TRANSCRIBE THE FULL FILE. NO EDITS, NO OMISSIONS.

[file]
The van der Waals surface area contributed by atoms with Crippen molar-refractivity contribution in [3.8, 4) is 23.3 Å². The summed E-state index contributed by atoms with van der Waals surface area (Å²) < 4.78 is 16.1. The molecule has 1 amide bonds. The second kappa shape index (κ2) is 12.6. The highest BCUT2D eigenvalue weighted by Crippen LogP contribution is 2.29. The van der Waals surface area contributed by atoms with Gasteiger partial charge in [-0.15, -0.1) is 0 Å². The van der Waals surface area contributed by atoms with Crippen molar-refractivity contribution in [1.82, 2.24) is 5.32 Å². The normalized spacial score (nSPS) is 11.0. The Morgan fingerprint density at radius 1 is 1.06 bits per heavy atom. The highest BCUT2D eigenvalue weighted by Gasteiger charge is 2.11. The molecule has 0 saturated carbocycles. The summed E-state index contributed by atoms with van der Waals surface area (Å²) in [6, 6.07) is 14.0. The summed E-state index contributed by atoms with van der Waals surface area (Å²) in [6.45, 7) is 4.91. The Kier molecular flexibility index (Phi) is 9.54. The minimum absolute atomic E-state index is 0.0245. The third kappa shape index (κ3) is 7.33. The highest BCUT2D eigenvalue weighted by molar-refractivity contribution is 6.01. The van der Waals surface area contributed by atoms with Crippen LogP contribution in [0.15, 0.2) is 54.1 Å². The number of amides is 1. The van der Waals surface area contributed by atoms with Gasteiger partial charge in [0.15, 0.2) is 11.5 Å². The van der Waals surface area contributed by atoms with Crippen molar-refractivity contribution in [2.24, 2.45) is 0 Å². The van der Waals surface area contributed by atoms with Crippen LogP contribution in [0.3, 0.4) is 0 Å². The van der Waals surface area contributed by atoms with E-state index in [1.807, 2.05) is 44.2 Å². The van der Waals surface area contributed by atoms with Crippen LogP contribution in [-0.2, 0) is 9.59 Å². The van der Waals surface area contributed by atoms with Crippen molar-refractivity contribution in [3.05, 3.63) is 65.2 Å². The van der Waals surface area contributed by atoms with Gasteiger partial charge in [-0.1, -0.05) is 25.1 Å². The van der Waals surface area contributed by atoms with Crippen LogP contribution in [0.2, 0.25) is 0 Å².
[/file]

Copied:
The van der Waals surface area contributed by atoms with Crippen molar-refractivity contribution in [3.8, 4) is 23.3 Å². The summed E-state index contributed by atoms with van der Waals surface area (Å²) < 4.78 is 16.1. The molecule has 1 amide bonds. The second kappa shape index (κ2) is 12.6. The highest BCUT2D eigenvalue weighted by Crippen LogP contribution is 2.29. The van der Waals surface area contributed by atoms with Gasteiger partial charge in [-0.15, -0.1) is 0 Å². The van der Waals surface area contributed by atoms with Crippen molar-refractivity contribution in [1.82, 2.24) is 5.32 Å². The normalized spacial score (nSPS) is 11.0. The Morgan fingerprint density at radius 1 is 1.06 bits per heavy atom. The highest BCUT2D eigenvalue weighted by Gasteiger charge is 2.11. The molecule has 0 saturated carbocycles. The summed E-state index contributed by atoms with van der Waals surface area (Å²) in [6, 6.07) is 14.0. The summed E-state index contributed by atoms with van der Waals surface area (Å²) in [6.45, 7) is 4.91. The Kier molecular flexibility index (Phi) is 9.54. The minimum absolute atomic E-state index is 0.0245. The third kappa shape index (κ3) is 7.33. The highest BCUT2D eigenvalue weighted by molar-refractivity contribution is 6.01. The van der Waals surface area contributed by atoms with Crippen LogP contribution in [0.15, 0.2) is 54.1 Å². The number of amides is 1. The van der Waals surface area contributed by atoms with Gasteiger partial charge in [0.15, 0.2) is 11.5 Å². The van der Waals surface area contributed by atoms with Crippen molar-refractivity contribution in [2.24, 2.45) is 0 Å². The van der Waals surface area contributed by atoms with Crippen LogP contribution in [0.3, 0.4) is 0 Å². The van der Waals surface area contributed by atoms with E-state index in [1.807, 2.05) is 44.2 Å². The van der Waals surface area contributed by atoms with Crippen LogP contribution in [-0.2, 0) is 9.59 Å². The van der Waals surface area contributed by atoms with Crippen molar-refractivity contribution in [3.05, 3.63) is 65.2 Å². The van der Waals surface area contributed by atoms with Gasteiger partial charge in [-0.1, -0.05) is 25.1 Å². The van der Waals surface area contributed by atoms with Crippen LogP contribution in [0.2, 0.25) is 0 Å².